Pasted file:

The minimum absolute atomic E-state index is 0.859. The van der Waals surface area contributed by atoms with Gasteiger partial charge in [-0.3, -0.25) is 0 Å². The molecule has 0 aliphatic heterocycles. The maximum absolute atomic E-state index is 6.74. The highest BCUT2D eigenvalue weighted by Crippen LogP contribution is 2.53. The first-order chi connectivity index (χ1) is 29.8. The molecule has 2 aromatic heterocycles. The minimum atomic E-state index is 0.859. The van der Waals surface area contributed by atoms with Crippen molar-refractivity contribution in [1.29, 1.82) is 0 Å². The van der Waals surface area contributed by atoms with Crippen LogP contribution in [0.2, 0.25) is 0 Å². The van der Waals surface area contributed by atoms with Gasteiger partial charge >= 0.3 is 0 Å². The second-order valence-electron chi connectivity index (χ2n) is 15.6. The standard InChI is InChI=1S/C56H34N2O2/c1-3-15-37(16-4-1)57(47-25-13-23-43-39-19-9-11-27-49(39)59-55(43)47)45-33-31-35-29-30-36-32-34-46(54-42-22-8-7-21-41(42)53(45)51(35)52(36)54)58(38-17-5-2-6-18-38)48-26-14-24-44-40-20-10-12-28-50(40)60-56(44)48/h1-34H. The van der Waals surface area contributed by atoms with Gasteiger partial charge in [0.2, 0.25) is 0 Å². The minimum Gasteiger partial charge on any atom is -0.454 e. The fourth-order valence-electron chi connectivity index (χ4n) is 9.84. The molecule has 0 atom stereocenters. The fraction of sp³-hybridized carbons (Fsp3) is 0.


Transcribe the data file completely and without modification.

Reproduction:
The minimum absolute atomic E-state index is 0.859. The van der Waals surface area contributed by atoms with Gasteiger partial charge in [-0.3, -0.25) is 0 Å². The molecule has 0 aliphatic heterocycles. The maximum absolute atomic E-state index is 6.74. The highest BCUT2D eigenvalue weighted by Crippen LogP contribution is 2.53. The first-order chi connectivity index (χ1) is 29.8. The molecule has 2 aromatic heterocycles. The minimum atomic E-state index is 0.859. The van der Waals surface area contributed by atoms with Crippen molar-refractivity contribution in [1.29, 1.82) is 0 Å². The van der Waals surface area contributed by atoms with Crippen LogP contribution in [0.2, 0.25) is 0 Å². The van der Waals surface area contributed by atoms with Gasteiger partial charge >= 0.3 is 0 Å². The second-order valence-electron chi connectivity index (χ2n) is 15.6. The standard InChI is InChI=1S/C56H34N2O2/c1-3-15-37(16-4-1)57(47-25-13-23-43-39-19-9-11-27-49(39)59-55(43)47)45-33-31-35-29-30-36-32-34-46(54-42-22-8-7-21-41(42)53(45)51(35)52(36)54)58(38-17-5-2-6-18-38)48-26-14-24-44-40-20-10-12-28-50(40)60-56(44)48/h1-34H. The van der Waals surface area contributed by atoms with Gasteiger partial charge in [0.2, 0.25) is 0 Å². The minimum Gasteiger partial charge on any atom is -0.454 e. The fourth-order valence-electron chi connectivity index (χ4n) is 9.84. The molecule has 0 atom stereocenters. The fraction of sp³-hybridized carbons (Fsp3) is 0.